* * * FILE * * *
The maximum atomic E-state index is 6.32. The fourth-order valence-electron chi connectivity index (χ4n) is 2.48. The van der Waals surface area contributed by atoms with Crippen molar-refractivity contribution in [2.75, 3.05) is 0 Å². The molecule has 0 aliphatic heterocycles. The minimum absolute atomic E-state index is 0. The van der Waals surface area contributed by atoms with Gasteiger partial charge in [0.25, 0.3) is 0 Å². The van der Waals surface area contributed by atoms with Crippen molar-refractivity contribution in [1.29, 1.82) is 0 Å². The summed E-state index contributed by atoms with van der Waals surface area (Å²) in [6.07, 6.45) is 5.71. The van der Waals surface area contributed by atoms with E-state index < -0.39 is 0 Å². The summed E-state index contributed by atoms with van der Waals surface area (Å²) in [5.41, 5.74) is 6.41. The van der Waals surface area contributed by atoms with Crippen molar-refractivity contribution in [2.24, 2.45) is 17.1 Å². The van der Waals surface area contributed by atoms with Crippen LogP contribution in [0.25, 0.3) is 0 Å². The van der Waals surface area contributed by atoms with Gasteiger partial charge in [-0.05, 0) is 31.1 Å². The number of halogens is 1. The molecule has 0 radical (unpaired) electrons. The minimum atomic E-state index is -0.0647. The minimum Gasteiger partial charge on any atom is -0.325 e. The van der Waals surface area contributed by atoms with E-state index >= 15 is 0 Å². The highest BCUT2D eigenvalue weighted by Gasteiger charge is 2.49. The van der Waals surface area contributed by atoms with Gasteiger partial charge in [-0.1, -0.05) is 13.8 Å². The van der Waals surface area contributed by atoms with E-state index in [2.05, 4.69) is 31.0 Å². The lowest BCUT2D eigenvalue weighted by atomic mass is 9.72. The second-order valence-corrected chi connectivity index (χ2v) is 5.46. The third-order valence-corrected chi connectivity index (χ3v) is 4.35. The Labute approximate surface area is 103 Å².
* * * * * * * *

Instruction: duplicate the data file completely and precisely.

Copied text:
The maximum atomic E-state index is 6.32. The fourth-order valence-electron chi connectivity index (χ4n) is 2.48. The van der Waals surface area contributed by atoms with Crippen molar-refractivity contribution in [2.75, 3.05) is 0 Å². The molecule has 0 aliphatic heterocycles. The minimum absolute atomic E-state index is 0. The van der Waals surface area contributed by atoms with Gasteiger partial charge in [0.25, 0.3) is 0 Å². The van der Waals surface area contributed by atoms with Crippen molar-refractivity contribution in [1.29, 1.82) is 0 Å². The summed E-state index contributed by atoms with van der Waals surface area (Å²) in [6.07, 6.45) is 5.71. The van der Waals surface area contributed by atoms with E-state index < -0.39 is 0 Å². The summed E-state index contributed by atoms with van der Waals surface area (Å²) in [5.41, 5.74) is 6.41. The van der Waals surface area contributed by atoms with Crippen molar-refractivity contribution in [2.24, 2.45) is 17.1 Å². The van der Waals surface area contributed by atoms with Crippen LogP contribution in [0.25, 0.3) is 0 Å². The van der Waals surface area contributed by atoms with Gasteiger partial charge in [-0.05, 0) is 31.1 Å². The number of halogens is 1. The molecule has 0 radical (unpaired) electrons. The minimum atomic E-state index is -0.0647. The minimum Gasteiger partial charge on any atom is -0.325 e. The van der Waals surface area contributed by atoms with E-state index >= 15 is 0 Å². The highest BCUT2D eigenvalue weighted by Gasteiger charge is 2.49. The van der Waals surface area contributed by atoms with Gasteiger partial charge in [-0.1, -0.05) is 13.8 Å². The van der Waals surface area contributed by atoms with E-state index in [2.05, 4.69) is 31.0 Å². The lowest BCUT2D eigenvalue weighted by atomic mass is 9.72. The second-order valence-corrected chi connectivity index (χ2v) is 5.46. The third-order valence-corrected chi connectivity index (χ3v) is 4.35. The Labute approximate surface area is 103 Å².